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In Our Time - States of Matter

Friday 4 April 2014, 14:15

Melvyn Bragg Melvyn Bragg

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In Our Time: States of Matter In Our Time: States of Matter
One of the things about broadcasting is that you feel hungry when you’ve finished.  Especially after a live programme.

It’s odd because you haven’t done anything particularly strenuous. It’s the same enigma that governs the feeling of tiredness after merely sitting for a few hours at a desk, scribbling away.

But what I had to eat after this morning’s programme, or rather before that, after the Today programme trail, was a good dollop of humble pie.

John Humphrys is so fast-witted and such a sport that it’s great fun trying to get a rise out of him, despite the fact that I have never succeeded in, as it were, beating him to the punch.

This time, talking about the states of matter – solids, liquids and gases – I intimated (no, let’s be clear about this), I said that Today was good and solid, tea-dependent on liquid, but was rather over-abundantly full of gas.

I know I shouldn’t make jokes. I’m no good at them. That was not only a rotten joke, it was wrong.

I would have no talent to keep up the clipped, precision pace of the Today presenters, as they range over the world from 6 to 9am. But of course, John, as usual, had that extra cylinder and put me down with a beautifully murmured "you are too kind". Ouch.

Physicists are widely regarded as the cleverest of people.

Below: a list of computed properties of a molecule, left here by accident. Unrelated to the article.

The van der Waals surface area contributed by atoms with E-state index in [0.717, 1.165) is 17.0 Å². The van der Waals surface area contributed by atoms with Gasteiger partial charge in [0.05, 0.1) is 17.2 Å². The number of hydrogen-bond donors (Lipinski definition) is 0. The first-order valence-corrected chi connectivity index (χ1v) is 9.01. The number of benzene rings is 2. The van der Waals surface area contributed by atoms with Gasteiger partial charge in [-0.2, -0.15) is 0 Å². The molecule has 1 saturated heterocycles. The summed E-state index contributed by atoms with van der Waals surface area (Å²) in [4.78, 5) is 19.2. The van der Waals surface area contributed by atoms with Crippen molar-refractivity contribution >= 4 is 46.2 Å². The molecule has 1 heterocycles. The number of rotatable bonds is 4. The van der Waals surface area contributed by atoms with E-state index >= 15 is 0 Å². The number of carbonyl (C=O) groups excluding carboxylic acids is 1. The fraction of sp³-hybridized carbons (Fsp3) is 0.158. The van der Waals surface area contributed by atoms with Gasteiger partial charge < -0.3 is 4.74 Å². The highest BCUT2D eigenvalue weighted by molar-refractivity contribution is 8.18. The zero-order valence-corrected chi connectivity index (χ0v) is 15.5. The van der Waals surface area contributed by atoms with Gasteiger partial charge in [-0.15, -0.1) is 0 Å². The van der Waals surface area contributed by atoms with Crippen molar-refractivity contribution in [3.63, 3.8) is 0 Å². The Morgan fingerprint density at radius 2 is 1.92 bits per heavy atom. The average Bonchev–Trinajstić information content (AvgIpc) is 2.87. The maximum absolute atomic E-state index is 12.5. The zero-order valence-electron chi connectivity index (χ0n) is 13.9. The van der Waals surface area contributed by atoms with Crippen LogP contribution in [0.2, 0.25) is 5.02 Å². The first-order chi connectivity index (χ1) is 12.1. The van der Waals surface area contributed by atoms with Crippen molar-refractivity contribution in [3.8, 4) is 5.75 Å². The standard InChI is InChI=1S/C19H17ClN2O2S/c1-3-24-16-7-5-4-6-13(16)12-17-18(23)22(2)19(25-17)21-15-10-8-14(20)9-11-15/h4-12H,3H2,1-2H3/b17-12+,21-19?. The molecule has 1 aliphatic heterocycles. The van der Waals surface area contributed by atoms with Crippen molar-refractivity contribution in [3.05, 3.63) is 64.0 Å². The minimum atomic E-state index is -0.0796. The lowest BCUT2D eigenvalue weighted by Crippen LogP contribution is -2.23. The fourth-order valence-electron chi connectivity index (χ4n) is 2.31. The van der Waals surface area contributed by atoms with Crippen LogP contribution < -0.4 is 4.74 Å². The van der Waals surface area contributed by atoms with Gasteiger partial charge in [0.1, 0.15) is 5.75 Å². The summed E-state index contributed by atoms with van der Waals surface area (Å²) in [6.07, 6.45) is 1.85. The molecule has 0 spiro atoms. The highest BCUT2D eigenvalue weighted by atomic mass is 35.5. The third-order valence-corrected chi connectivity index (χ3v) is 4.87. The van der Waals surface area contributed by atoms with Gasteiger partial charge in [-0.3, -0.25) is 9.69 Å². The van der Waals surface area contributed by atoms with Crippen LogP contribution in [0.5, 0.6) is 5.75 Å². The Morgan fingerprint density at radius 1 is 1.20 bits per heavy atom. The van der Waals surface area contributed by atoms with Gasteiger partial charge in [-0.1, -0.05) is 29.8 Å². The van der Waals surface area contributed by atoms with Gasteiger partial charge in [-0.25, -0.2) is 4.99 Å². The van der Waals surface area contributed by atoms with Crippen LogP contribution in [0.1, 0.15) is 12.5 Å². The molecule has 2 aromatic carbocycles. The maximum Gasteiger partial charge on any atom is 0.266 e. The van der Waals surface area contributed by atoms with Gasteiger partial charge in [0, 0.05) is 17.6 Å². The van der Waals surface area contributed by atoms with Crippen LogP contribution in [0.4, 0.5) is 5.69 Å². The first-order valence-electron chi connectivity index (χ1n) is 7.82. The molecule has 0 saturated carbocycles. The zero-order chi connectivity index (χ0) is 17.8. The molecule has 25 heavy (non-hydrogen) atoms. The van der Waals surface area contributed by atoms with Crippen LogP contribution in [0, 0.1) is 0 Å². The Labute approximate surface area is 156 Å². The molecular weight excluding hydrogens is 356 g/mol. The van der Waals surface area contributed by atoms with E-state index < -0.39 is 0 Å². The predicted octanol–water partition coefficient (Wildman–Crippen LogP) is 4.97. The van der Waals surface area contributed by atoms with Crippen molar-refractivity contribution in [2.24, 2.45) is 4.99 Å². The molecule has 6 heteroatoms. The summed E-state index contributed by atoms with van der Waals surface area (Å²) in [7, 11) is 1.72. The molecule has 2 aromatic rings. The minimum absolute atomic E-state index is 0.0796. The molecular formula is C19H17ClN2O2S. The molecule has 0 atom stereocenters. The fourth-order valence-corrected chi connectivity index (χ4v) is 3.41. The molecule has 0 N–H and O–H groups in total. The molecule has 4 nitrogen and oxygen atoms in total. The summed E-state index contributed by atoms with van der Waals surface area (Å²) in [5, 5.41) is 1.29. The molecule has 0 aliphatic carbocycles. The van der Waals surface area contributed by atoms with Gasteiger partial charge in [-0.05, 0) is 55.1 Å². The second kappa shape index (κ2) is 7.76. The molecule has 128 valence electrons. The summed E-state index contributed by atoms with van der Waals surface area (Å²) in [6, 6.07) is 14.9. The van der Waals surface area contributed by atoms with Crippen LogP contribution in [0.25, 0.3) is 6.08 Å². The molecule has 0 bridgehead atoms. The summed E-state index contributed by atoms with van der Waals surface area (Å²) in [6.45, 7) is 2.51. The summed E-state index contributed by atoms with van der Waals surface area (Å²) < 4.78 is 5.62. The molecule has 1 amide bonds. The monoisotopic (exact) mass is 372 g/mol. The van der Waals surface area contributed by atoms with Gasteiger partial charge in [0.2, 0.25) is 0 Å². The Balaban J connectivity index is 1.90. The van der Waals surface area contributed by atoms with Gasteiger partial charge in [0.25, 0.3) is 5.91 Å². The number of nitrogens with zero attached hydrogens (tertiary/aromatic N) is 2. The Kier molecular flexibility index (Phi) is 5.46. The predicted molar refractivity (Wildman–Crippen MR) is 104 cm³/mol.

Again what struck me this morning was their heroic attempt to make things which are on the far edge of knowledge, and as arcane as alchemy, clear to me and, I hope, thereby to many of you.

The thing that strikes me as extraordinary about the top scientists we have on, and it was fully in evidence this morning, is that they are doing work for the love of doing the work, i.e. thinking about thinking for the sake of thinking, and yet now and then there’s a twinkle which says this might turn out to change the entire world of communications, or technology, or manufacturing, or whatever.

And so it will. The gap between discoveries in universities and developments in industry is closing, and it’s these people who, in a rather bewildered way, I sometimes feel, are at the centre of what we are now in – the full rush of the knowledge industry. And yet, paradoxically, they can only stay at the centre by ignoring the fact that they are part of any industry.

And so – London. A couple of days ago I walked from my house in North London to Lambeth Bridge to talk to David Puttnam.

About an hour and a half in fantastic sunshine, through three parks – Primrose Hill, up the hill (a test of puff), and then looking over London, a Dick Whittington moment (although he was two or three hills away to the east).

Then cutting a swathe through the grandeur of Regent’s Park, down Regent Street itself and into the magnificent congestion of St James’s Park, with rugby teams of young children completely blocking the path, but eventually being polite enough for the rest of us who would rather go forward than stand still all day (or, come to think of it, they might have the right idea). 

And this on a morning for which our mighty meteorologists had predicted Saharan sandstorms sweeping up the Thames. The Thames sparkled. The white daffodils in St James’s Park looked white. The sky was blue. The sun shone brightly. 

I am so pleased that they know what the weather will be like in a hundred years' time. Now and then you feel that tomorrow would be handy.

Rather too much going on in television, with many new programmes and repercussions from Tony Hall’s fanfare for the BBC’s New Deal on the arts, and … even though I sit at a telephone some distance away, I can hear the accretion of impatience from Ingrid, who types these missives …

Best wishes

Melvyn Bragg

In Our Time: States of Matter

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    Comment number 1.